“My parents were retiring, and we had to make this decision.” Actually, their two older daughters made the decision pretty easy. “If you get out, we’ll never forgive you!” That pretty much sealed the deal, and they made the commitment to stay in the business.
Rose, who does all of the bookkeeping general upkeep of the acreage and organizes group tours, says all four of their children have been an integral part of the growth of Vir-Clar Farm. “They all learned how to develop a very good work ethic,” she says with a laugh. Eldest daughter Katie is now a partner in the business and manages the calf operation. J. R., their 22-year-old son has come back from college and is gaining more experience by working for a large dairy in the area. “He plans to come back in the future. Angela and Tiffany, although they are not on the farm with us, are both working in the area.”
Change this time came in the form of expansion. Over the past 15 years, Gary and Rose have totally rebuilt by first constructing a 300 cow free-stall building with a double eight milking parlor and then in 2003 building a new special needs barn. At the same time, they have expanded the herd to its present size of 1350 and added another 850 acres of land. That’s quite a change from the original 13 cows back in the 1930s!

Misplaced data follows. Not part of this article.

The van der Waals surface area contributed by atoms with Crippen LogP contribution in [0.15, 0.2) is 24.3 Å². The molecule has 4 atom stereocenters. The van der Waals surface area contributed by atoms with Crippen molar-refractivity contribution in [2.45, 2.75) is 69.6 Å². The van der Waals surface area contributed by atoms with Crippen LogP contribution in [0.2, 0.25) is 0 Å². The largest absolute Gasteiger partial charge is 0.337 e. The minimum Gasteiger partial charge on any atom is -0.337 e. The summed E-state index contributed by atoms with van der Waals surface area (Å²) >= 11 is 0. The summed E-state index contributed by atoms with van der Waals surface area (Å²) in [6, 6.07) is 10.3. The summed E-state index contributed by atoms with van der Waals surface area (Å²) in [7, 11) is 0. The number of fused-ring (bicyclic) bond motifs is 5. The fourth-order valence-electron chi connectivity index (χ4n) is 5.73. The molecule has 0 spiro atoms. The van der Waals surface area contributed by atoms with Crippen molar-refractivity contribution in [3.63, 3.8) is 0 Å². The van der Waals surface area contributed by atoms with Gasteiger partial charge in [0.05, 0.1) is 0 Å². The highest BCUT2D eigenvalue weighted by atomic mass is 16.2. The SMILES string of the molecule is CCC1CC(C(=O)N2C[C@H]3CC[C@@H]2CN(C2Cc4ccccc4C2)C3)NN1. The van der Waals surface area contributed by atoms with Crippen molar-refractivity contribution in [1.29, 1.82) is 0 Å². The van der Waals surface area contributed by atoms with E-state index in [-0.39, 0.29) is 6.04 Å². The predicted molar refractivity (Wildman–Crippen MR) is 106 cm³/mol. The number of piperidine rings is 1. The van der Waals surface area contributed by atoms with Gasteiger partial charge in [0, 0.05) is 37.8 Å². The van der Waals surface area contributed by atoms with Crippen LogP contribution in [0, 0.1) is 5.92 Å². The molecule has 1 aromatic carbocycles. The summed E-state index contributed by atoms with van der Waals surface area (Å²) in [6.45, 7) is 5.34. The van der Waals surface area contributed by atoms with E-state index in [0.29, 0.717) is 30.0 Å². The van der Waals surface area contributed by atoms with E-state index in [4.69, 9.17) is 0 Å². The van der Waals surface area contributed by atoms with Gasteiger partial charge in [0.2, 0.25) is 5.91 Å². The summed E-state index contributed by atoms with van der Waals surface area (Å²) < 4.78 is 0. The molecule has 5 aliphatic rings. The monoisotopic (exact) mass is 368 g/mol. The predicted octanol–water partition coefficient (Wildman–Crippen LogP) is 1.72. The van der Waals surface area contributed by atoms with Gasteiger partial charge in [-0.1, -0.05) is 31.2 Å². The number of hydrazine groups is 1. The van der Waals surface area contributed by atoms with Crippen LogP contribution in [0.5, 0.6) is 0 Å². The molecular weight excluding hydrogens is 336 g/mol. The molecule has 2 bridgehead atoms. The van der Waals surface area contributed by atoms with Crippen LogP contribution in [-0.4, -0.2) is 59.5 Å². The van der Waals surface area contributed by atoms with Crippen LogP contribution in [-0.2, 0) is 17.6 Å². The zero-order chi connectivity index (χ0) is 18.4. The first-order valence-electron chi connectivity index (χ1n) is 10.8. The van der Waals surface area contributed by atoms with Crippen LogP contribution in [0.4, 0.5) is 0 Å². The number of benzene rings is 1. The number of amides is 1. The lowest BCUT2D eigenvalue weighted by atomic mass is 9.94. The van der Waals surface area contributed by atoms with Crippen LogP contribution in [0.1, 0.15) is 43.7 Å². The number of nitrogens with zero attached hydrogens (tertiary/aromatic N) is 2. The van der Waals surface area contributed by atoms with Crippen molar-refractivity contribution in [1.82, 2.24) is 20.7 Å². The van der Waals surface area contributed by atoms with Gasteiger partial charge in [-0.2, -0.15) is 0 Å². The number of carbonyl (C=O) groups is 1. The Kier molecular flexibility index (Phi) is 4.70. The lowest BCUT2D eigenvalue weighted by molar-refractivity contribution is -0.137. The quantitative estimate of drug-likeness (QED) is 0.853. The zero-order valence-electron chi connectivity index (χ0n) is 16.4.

The expansion has not been a haphazard venture. Instead, it has been planned with several key elements involved: keeping the business family run, being faithful stewards of the land and water resources and being good neighbors. Of course, the bottom line is to maintain a quality, healthy herd that provides the best product possible.
According to Gary, the plan has always been to be on the front end of change and to be proactive rather than reactive. When it came time to build their new barn, Gary and Rose found that in a re-zoning move, their original site had become part of a residential zoning area. “As we made our decision to build, we moved it about a thousand yards away from the lake to meet the zoning regulations.”
As Gary expanded Vir-Clar Farm with more land and more cattle, he and Rose believed in the importance of continuing to protect the natural resources and to be conscious of his neighbors. “We wanted to continue to build on the good relations that we have always had.”
One huge issue to address: odor. As the herd grew, so did the manure issue. Gary and Rose researched the situation and came to the conclusion that a bio-energy digester could be an answer to the waste product and odor issue. Cost, however, was beyond their means, so in 2003, they applied for a USDA grant to purchase and install a digester. As a grant recipient, they continued to research the most efficient type of digester to purchase. “We found that the Europeans were way ahead of us in this country when it came to this type of system. In Germany, we found several farms that were happy with the Bio-Gas Nord system, so that is the one we chose to go with, too.”